NETBible KJV GRK-HEB XRef Arts Hymns
  Discovery Box

Isaiah 22:1-9

Context
The Lord Will Judge Jerusalem

22:1 Here is a message about the Valley of Vision: 1 

What is the reason 2 

that all of you go up to the rooftops?

22:2 The noisy city is full of raucous sounds;

the town is filled with revelry. 3 

Your slain were not cut down by the sword;

they did not die in battle. 4 

22:3 5 All your leaders ran away together –

they fled to a distant place;

all your refugees 6  were captured together –

they were captured without a single arrow being shot. 7 

22:4 So I say:

“Don’t look at me! 8 

I am weeping bitterly.

Don’t try 9  to console me

concerning the destruction of my defenseless people.” 10 

22:5 For the sovereign master, 11  the Lord who commands armies,

has planned a day of panic, defeat, and confusion. 12 

In the Valley of Vision 13  people shout 14 

and cry out to the hill. 15 

22:6 The Elamites picked up the quiver,

and came with chariots and horsemen; 16 

the men of Kir 17  prepared 18  the shield. 19 

22:7 Your very best valleys were full of chariots; 20 

horsemen confidently took their positions 21  at the gate.

22:8 They 22  removed the defenses 23  of Judah.

At that time 24  you looked

for the weapons in the House of the Forest. 25 

22:9 You saw the many breaks

in the walls of the city of David; 26 

you stored up water in the lower pool.

1 sn The following message pertains to Jerusalem. The significance of referring to the city as the Valley of Vision is uncertain. Perhaps the Hinnom Valley is in view, but why it is associated with a prophetic revelatory “vision” is not entirely clear. Maybe the Hinnom Valley is called this because the destruction that will take place there is the focal point of this prophetic message (see v. 5).

2 tn Heb “What to you, then?”

3 tn Heb “the boisterous town.” The phrase is parallel to “the noisy city” in the preceding line.

4 sn Apparently they died from starvation during the siege that preceded the final conquest of the city. See J. N. Oswalt, Isaiah (NICOT), 1:409.

5 tn Verse 3 reads literally, “All your leaders ran away, apart from a bow they were captured, all your found ones were captured together, to a distant place they fled.” J. N. Oswalt (Isaiah [NICOT], 1:403, n. 3) suggests that the lines of the verse are arranged chiastically; lines 1 and 4 go together, while lines 2 and 3 are parallel. To translate the lines in the order they appear in the Hebrew text is misleading to the English reader, who is likely unfamiliar with, or at least insensitive to, chiastic parallelism. Consequently, the translation above arranges the lines as follows: line 1 (Hebrew) = line 1 (in translation); line 2 (Hebrew) = line 4 (in translation); line 3 (Hebrew) = line 3 (in translation); line 4 (Hebrew) = line 2 (in translation).

6 tn Heb “all your found ones.” To achieve tighter parallelism (see “your leaders”) some prefer to emend the form to אַמִּיצַיִךְ (’ammitsayikh, “your strong ones”) or to נֶאֱמָצַיִךְ (neematsayikh, “your strengthened ones”).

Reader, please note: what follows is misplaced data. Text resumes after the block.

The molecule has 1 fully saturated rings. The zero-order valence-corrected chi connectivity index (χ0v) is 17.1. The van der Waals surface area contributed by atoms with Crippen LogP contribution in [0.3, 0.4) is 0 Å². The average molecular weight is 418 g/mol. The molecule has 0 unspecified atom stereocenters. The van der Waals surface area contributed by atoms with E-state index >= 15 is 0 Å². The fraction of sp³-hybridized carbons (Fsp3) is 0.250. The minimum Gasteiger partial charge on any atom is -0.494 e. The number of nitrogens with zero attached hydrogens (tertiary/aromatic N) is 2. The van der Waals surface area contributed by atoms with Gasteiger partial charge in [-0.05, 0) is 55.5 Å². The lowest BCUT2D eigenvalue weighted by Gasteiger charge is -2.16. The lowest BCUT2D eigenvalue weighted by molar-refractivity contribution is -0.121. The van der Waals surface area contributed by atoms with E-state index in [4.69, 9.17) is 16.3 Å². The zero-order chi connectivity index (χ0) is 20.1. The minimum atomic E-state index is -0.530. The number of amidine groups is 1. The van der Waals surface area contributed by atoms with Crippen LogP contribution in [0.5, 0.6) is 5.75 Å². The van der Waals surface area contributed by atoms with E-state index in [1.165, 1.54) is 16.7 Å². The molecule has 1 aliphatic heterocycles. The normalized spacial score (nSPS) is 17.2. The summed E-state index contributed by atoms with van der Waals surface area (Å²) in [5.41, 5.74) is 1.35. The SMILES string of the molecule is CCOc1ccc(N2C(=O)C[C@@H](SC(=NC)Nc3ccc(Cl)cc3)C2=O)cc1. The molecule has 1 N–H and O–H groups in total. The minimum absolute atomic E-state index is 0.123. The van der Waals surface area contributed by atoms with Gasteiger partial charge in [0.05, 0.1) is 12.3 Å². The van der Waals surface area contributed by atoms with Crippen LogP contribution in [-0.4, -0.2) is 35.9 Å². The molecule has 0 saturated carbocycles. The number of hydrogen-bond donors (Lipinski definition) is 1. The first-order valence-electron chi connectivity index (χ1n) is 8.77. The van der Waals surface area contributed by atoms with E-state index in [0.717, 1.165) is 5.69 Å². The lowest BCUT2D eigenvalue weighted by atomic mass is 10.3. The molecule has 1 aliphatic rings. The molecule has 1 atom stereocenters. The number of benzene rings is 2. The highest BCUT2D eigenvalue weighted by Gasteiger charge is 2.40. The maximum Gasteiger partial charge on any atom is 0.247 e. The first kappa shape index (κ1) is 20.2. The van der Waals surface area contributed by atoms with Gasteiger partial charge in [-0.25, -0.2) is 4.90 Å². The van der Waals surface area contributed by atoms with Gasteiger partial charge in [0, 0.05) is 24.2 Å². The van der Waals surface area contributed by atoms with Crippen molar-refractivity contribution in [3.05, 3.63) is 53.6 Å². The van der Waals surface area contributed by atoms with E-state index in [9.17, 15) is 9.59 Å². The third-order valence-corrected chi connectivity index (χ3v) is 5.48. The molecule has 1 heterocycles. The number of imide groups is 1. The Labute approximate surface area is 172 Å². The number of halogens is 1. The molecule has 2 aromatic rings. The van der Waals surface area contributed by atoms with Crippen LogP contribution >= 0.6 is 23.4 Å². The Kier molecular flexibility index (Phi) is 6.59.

7 tn Heb “apart from [i.e., without] a bow they were captured”; cf. NAB, NRSV “without the use of a bow.”

8 tn Heb “look away from me” (so KJV, ASV, NRSV).

9 tn Heb “don’t hurry” (so NCV).

10 tn Heb “the daughter of my people.” “Daughter” is here used metaphorically to express the speaker’s emotional attachment to his people, as well as their vulnerability and weakness.

11 tn The Hebrew term translated “sovereign master” here and in vv. 12, 14, 15 is אֲדֹנָי (’adonay).

12 tn Heb “For [there is] a day of panic, and trampling, and confusion for the master, the Lord who commands armies [traditionally, the Lord of hosts].”

13 tn The traditional accentuation of the Hebrew text suggests that this phrase goes with what precedes.

14 tn The precise meaning of this statement is unclear. Some take קִר (qir) as “wall” and interpret the verb to mean “tear down.” However, tighter parallelism (note the reference to crying for help in the next line) is achieved if one takes both the verb and noun from a root, attested in Ugaritic and Arabic, meaning “make a sound.” See J. N. Oswalt, Isaiah (NICOT), 1:404, n. 5.

15 sn Perhaps “the hill” refers to the temple mount.

16 tn Heb “[with] the chariots of men, horsemen.”

17 sn A distant region in the direction of Mesopotamia; see Amos 1:5; 9:7.

18 tn Heb “Kir uncovers” (so NAB, NIV).

19 sn The Elamites and men of Kir may here symbolize a fierce army from a distant land. If this oracle anticipates a Babylonian conquest of the city (see 39:5-7), then the Elamites and men of Kir are perhaps viewed here as mercenaries in the Babylonian army. See J. N. Oswalt, Isaiah (NICOT), 1:410.

20 tn The verb that introduces this verse serves as a discourse particle and is untranslated; see note on “in the future” in 2:2.

21 tn Heb “taking a stand, take their stand.” The infinitive absolute emphasizes the following finite verb. The translation attempts to bring out this emphasis with the adverb “confidently.”

22 tn Heb “he,” i.e., the enemy invader. NASB, by its capitalization of the pronoun, takes this to refer to the Lord.

23 tn Heb “covering.”

24 tn Heb “in that day” (so KJV), likewise at the beginning of v. 12.

25 sn Perhaps this refers to a royal armory, or to Solomon’s “House of the Forest of Lebanon,” where weapons may have been kept (see 1 Kgs 10:16-17).

26 tn Heb “the breaks of the city of David, you saw that they were many.”



TIP #09: Tell your friends ... become a ministry partner ... use the NET Bible on your site. [ALL]
created in 0.08 seconds
powered by bible.org